Wild Mushroom Pasta

I'm a big fan of Good Eats and Alton Brown. I've learned a lot from him. So when he suggested that dried exotic mushrooms were an umani flavor bomb I took to amazon to procure some. 

When you only cook with and eat plants, sources of deep and real flavor are important. 

His advice was spot on. I got a dried exotic mushroom mix and used it in my pressure cooker to create a sauce/broth for pasta and even though I forgot to add olive oil, it still had tons of flavor. 
After the pressure cook was finished I added the oil I forgot and cooked it off for a  few minutes. I then stirred it into my precooked pasta. Let it rest 5 minutes to tighten up. It was a perfect sauce to enrobe my pasta. . 

Dried exotic mushrooms are not cheap. But if you don't eat/cook with animal products, they feel like a bargain. There's so much flavor to be had. It's worth it and then some. 

1/2 box pasta, cooked to al dente

2 ounces dried fancy mushroom mix, big pieces broken or diced
1 pint …

All Hummus Is Not Created Equal

I've eaten exactly two brands of pre-made hummus. Sabra and Athenos. The difference between them is astonishing.

I used to make my own faux hummus with chick peas, lemon, garlic and white vinegar. Not traditional by any means, but I loved the taste. Just didn't love the effort involved.

When I tried Sabra hummus for the first time I was in love. The roasted garlic flavor is literally one of the best foods I've ever eaten. If I had to pick only one food to eat for the rest of my life it would be a toss up between Sabra roasted garlic hummus and Lightlife veggie burgers. If I could live a nutritionally sound life eating only those two foods I would have no complaints at all.

So when Athenos hummus was on a big half price sale I grabbed two tubs. How strangely different it is. I can't call it bad, just not quite right.

I read the ingredients like three times on both brands and can see very little difference. Athenos uses olive oil where Sabra uses soy bean oil. Olive oil sounds better in theory. But the Sabra is superior. Maybe it's just that Athenos doesn't have enough fat. It has half the fat of Sabra. As Alton Brown is so fond of telling me, fat holds flavor. It think Sabra also has a lot more salt than Atheno. Everyone knows salt makes things taste better.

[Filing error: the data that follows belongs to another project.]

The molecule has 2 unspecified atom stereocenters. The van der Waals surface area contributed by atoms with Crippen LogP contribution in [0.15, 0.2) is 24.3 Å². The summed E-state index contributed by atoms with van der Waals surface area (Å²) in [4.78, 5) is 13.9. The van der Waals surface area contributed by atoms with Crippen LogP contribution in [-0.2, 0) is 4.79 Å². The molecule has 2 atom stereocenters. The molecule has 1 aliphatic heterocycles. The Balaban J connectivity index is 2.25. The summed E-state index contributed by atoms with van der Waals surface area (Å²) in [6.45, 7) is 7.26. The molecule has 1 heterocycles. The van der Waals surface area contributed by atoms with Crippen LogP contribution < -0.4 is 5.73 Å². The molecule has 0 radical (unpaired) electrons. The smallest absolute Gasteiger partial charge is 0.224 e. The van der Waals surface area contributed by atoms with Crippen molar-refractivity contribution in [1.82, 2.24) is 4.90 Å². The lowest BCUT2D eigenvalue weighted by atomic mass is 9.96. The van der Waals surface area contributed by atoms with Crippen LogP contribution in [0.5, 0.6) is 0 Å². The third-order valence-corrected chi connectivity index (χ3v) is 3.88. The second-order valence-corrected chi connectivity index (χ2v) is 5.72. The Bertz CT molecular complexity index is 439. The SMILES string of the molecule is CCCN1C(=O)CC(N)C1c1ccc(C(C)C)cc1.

So now I have two tubs of Athenos hummus and I'm not too crazy about it. But not to fear. I've discovered a few ways to make it taste good. So even if you're like me and don't like some brands of hummus you might want to try these suggestions. Perhaps with these techniques, you can save some money when a brand you're not particularly fond of is on sale.

One way it came out pretty good was on a sandwich. Sandwich fixings can save almost anything. I thoroughly covered the bottom of a kaiser roll with the hummus. Then added dill pickle slices, roasted red pepper chunks, raw white onion and some salt and pepper. It made a big difference.

It's also pretty good as a spread on plain bread if you top with fresh pressed garlic powder and black pepper.

But they way it came out really good was with a curry. I had previously made curry lentils and barley. Had not planned on eating them as a sandwich. But with an abundance of bread and a hummus to utilize I gave it a try.

I covered both sides of toasted bread with the Athenos hummus and then generously dished my curry lentil and barley mix on top. For some strange reason which I don't understand my curry lentil concoction makes the Athenos hummus taste quite good and the Athenos hummus makes my curry lentil mix taste even better than it already did. Really liked this combo a lot. One of my favorite vegan sandwiches so far.